From Audrie Pott suicide, questions about how best to help teens

High-schooler Audrie Pott killed herself after three boys sexually assaulted her. At least two of the boys have agreed to talk to teens to help promote change as part of a settlement, but that could pose problems, experts say.

Marcio Jose Sanchez/AP/File
Larry Pott, left, and his wife Lisa pose for a portrait holding a picture of their daughter Audrie in Saratoga, Calif., May 22, 2013. Audrie Pott committed suicide in September 2012 after being sexually assaulted by two boys during a house party in Saratoga.

Audrie Pott’s parents have worked to turn the tragedy of their daughter’s suicide into hope for reform.

A wrongful-death lawsuit they brought against two Saratoga, Calif., high school boys who sexually assaulted Audrie and then spread explicit images of her a week before she died in 2012 was settled last week. It included not only an agreement from the boys’ families to pay $950,000, but also the boys’ apologies and a resolve by both parties to do something positive going forward. [Editor's note: The original text of this paragraph has been changed to give the correct name of the city.]

That, ironically, is what has a number of psychologists, anti-bullying activists, and suicide-prevention experts worried.  

Part of the settlement includes requiring the boys to participate in 10 educational presentations to teens at high schools or youth organizations on topics such as sexting, dissemination of nude photos, “slut shaming,” and the dangers of alcohol and drugs.

The motive is understandable, even noble. Parents who lose a child to suicide and believe it is linked to cyberbullying, sexual assault, or other forms of victimization understandably want to channel their grief in a productive direction. But there’s no data to suggest such programs help, while some evidence suggests they may actually do damage by inadvertently casting the boys as “stars” or planting the thought that suicide is an acceptable response to abuse.

The debate speaks to how society is wrestling to come to terms with sexual assault and the evolving forms of bullying.

“It’s so important to have these young men step forward and say, ‘Yes, we did do this,’ because the hope is that it’s going to build awareness and empathy,” which is often missing from teens who perpetrate such crimes, says Jennifer Powell-Lunder, a clinical psychologist in Bedford Hills, N.Y.

But the broad trend in recent years to think that people formerly caught up in everything from bullying to alcohol abuse can be effective voices for prevention has no research to back it up, says Nan Stein, a senior research scientist at the Wellesley Centers for Women in Massachusetts.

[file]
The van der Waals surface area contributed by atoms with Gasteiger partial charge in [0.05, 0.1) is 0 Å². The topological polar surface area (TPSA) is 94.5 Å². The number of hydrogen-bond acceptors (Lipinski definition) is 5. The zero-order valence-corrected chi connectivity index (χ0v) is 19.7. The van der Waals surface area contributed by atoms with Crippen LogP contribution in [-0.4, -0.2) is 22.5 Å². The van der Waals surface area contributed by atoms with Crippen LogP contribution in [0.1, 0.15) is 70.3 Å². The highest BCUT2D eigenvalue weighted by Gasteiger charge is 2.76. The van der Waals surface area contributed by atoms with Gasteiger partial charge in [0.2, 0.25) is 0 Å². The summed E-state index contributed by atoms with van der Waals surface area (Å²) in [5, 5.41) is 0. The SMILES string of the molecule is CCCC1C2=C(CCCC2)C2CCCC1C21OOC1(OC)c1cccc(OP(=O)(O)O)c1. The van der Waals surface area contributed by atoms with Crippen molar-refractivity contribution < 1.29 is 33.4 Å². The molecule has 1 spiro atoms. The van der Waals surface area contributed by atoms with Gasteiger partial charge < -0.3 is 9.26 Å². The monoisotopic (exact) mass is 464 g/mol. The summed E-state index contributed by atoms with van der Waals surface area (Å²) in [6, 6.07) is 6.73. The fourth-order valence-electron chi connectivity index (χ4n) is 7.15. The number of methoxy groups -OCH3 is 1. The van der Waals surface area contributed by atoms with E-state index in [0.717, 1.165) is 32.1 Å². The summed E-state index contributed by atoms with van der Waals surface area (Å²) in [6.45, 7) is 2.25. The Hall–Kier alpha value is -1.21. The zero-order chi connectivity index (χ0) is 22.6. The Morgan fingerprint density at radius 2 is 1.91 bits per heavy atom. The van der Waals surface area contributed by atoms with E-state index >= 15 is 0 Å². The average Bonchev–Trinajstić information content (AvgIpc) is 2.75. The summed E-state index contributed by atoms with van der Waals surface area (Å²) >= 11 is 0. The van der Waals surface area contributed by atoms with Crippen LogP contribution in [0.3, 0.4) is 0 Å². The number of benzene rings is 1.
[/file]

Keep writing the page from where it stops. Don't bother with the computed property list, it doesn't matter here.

Last Friday’s settlement lets Audrie’s family “move forward in a way that allows for healing and a spirit of forgiveness,” says a statement on the Facebook Page of the Audrie Pott Foundation, a nonprofit set up by her parents and stepmother.  (A third boy settled with the family earlier this year.)

But the nonmonetary aspect of the settlement has raised concerns.

For some kids in the audience, putting these young offenders “on an auditorium stage in some ways makes them into stars,” says Ms. Stein, who has created middle school lessons to prevent dating violence.

For others struggling with similar problems, it can cause copycat behavior, with vulnerable teens interpreting the story to mean that suicide is an option for those who feel humiliated or unsupported by their peers. About 16 percent of teenagers in the United States have seriously considered suicide in the previous 12 months, according to national surveys.

“There is zero evidence that the transmission of this messaging will effectively reduce [harmful] behavior, and there is ample evidence that it can increase the risk of suicide,” says Nancy Willard, director of Embrace Civility in the Digital Age in Eugene, Ore.

It’s certainly important to address these problems, but one-shot assemblies don’t do that, and if the message is “coming from boys implicated in the death of a girl … that’s what they are going to remember,” says Maureen Underwood, clinical director for the Society for the Prevention of Teen Suicide.

There’s some question whether Audrie was influenced by a presentation at Saratoga High School about six months before her death that mentioned suicide as one of the harmful effects bullying and sexting can have on teens, Willard says.